From: Utlima Thule
Yes, you should of course bomb the isolated/forward recon bases mercilessly as this is relatively low cost, high reward and gains experience. But the key to really bombing the Lufwaffe is to spam bomb (in games with unlimited bombing). Basically the Soviets have far more bombers than the Germans have fighters and it reaches a point where you are basically bombing air bases that no longer have any coverage. In games with no house rules for air base bombing you can literally hit a base 15 times or more. So yes, early in the game and early in the bombing you might take massive losses, but eventually it turns and you are destroying hundreds of Axis planes every turn. In my last game with unlimited bombing, the Axis had under 800 planes left in late September '41 and pretty much no recon planes left at all. In my current game against the same opponent, we are playing on 3 bombings TOTAL per turn (not per base) and the Axis have about 3000 planes in June '42.....
Honestly, I really need to pay more overall attention to the air war. It's a very weak part of my game. One thing I did notice just last turn when looking at some battles seeing how the Germans were able to penetrate my lines was that despite having over 10,000 planes, in major battles sometimes only 13 Soviet planes were going up while the Axis had ****loads supporting their attacks. No idea why....
which really re-enforces the argument for a limit. I'd be happy to agree to a strict version if an axis player really wanted it ... such as no more than x attacks per airbase and y in total for the turn. Both sides did carry out major airbase attacks in support of set piece offensives ... the Soviets got caught out badly at the start of Kursk when the Germans detected their incoming attack .. but it doesn't seem to have been done week after week on quiet sectors. Given the acknowledged gaps in the WiTE air war model its not something I'd really want to seek to exploit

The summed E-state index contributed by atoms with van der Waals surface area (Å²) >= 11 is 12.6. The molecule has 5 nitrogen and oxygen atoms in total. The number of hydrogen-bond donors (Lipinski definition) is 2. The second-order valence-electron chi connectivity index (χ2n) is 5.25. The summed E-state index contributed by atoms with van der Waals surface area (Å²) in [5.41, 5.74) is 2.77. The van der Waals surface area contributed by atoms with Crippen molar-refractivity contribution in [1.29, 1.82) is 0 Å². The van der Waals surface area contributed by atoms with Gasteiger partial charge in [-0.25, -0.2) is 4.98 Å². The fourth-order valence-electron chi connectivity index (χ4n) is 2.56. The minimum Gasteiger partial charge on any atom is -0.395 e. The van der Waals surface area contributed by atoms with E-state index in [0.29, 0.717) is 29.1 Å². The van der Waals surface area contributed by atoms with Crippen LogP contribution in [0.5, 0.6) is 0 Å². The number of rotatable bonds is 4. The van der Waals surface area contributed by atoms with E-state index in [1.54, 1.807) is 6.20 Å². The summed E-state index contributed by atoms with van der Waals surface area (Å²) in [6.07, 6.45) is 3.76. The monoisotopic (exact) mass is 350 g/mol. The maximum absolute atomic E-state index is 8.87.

reasons for poor Soviet performance are that up to Nov (or is Dec) 41 there is a serious malus, so the planes take off (use up miles) but poor co-ordination means they don't reach their targets. Also check the admin score of your air commanders, if this is low then you maybe missing a lot of dice rolls.
Final issue is the short range of many Soviet fighters, in the main the Germans had a large advantage in this respect so maybe able to call in fighters from a wider range. Soviet doctrine was that the fighter was there to defend Soviet airspace and protect ground operations ... they had (and this carried into the Cold War) no real doctrinal commitment to the western idea of air superiority as such. This was very much reflected in their plane design.
From their experience in the Civil War and then the concept of the deep battle doctrine, they expected ground units to outrun air cover, one reason why the at start Soviet divisions are fairly rich in AA as there was an expectation they'd have to defend themselves. As so often with Soviet doctrine/operations in 1941, the theory was fine but the execution dire.
< Message edited by loki100 -- 9/10/2015 2:23:09 PM >